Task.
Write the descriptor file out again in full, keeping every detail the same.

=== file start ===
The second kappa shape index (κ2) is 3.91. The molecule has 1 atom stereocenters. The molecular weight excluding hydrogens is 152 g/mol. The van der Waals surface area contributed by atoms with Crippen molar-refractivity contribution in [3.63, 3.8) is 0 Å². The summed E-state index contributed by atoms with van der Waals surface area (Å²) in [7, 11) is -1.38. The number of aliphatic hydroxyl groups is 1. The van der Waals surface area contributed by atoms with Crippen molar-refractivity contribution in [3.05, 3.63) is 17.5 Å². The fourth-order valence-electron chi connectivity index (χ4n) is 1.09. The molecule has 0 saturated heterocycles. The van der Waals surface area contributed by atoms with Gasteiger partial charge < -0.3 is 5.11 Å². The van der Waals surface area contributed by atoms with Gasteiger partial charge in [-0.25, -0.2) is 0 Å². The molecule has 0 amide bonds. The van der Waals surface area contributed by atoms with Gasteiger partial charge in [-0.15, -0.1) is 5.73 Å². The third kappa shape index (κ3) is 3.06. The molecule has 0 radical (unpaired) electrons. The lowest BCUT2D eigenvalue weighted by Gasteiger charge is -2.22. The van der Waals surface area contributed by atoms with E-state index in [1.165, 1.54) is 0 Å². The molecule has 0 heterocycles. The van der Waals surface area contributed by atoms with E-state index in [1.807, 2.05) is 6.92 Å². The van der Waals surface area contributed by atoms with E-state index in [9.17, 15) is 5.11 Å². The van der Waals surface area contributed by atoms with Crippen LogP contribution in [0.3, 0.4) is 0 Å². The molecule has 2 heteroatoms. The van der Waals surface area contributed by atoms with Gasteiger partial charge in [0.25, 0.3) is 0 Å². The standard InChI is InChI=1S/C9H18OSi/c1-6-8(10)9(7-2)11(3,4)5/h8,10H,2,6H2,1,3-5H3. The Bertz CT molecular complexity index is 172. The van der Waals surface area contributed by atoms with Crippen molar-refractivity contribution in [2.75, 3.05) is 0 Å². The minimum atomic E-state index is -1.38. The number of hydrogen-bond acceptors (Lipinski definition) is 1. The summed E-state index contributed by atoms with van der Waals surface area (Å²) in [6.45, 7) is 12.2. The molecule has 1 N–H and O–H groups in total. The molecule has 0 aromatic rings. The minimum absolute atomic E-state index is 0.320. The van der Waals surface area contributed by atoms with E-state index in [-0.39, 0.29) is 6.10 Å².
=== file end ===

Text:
The second kappa shape index (κ2) is 3.91. The molecule has 1 atom stereocenters. The molecular weight excluding hydrogens is 152 g/mol. The van der Waals surface area contributed by atoms with Crippen molar-refractivity contribution in [3.63, 3.8) is 0 Å². The summed E-state index contributed by atoms with van der Waals surface area (Å²) in [7, 11) is -1.38. The number of aliphatic hydroxyl groups is 1. The van der Waals surface area contributed by atoms with Crippen molar-refractivity contribution in [3.05, 3.63) is 17.5 Å². The fourth-order valence-electron chi connectivity index (χ4n) is 1.09. The molecule has 0 saturated heterocycles. The van der Waals surface area contributed by atoms with Gasteiger partial charge < -0.3 is 5.11 Å². The van der Waals surface area contributed by atoms with Gasteiger partial charge in [-0.25, -0.2) is 0 Å². The molecule has 0 amide bonds. The van der Waals surface area contributed by atoms with Gasteiger partial charge in [-0.15, -0.1) is 5.73 Å². The third kappa shape index (κ3) is 3.06. The molecule has 0 radical (unpaired) electrons. The lowest BCUT2D eigenvalue weighted by Gasteiger charge is -2.22. The van der Waals surface area contributed by atoms with E-state index in [1.165, 1.54) is 0 Å². The molecule has 0 heterocycles. The van der Waals surface area contributed by atoms with E-state index in [1.807, 2.05) is 6.92 Å². The van der Waals surface area contributed by atoms with E-state index in [9.17, 15) is 5.11 Å². The van der Waals surface area contributed by atoms with Crippen LogP contribution in [0.3, 0.4) is 0 Å². The molecule has 2 heteroatoms. The van der Waals surface area contributed by atoms with Gasteiger partial charge in [0.25, 0.3) is 0 Å². The standard InChI is InChI=1S/C9H18OSi/c1-6-8(10)9(7-2)11(3,4)5/h8,10H,2,6H2,1,3-5H3. The Bertz CT molecular complexity index is 172. The van der Waals surface area contributed by atoms with Crippen molar-refractivity contribution in [2.75, 3.05) is 0 Å². The minimum atomic E-state index is -1.38. The number of hydrogen-bond acceptors (Lipinski definition) is 1. The summed E-state index contributed by atoms with van der Waals surface area (Å²) in [6.45, 7) is 12.2. The molecule has 1 N–H and O–H groups in total. The molecule has 0 aromatic rings. The minimum absolute atomic E-state index is 0.320. The van der Waals surface area contributed by atoms with E-state index in [-0.39, 0.29) is 6.10 Å².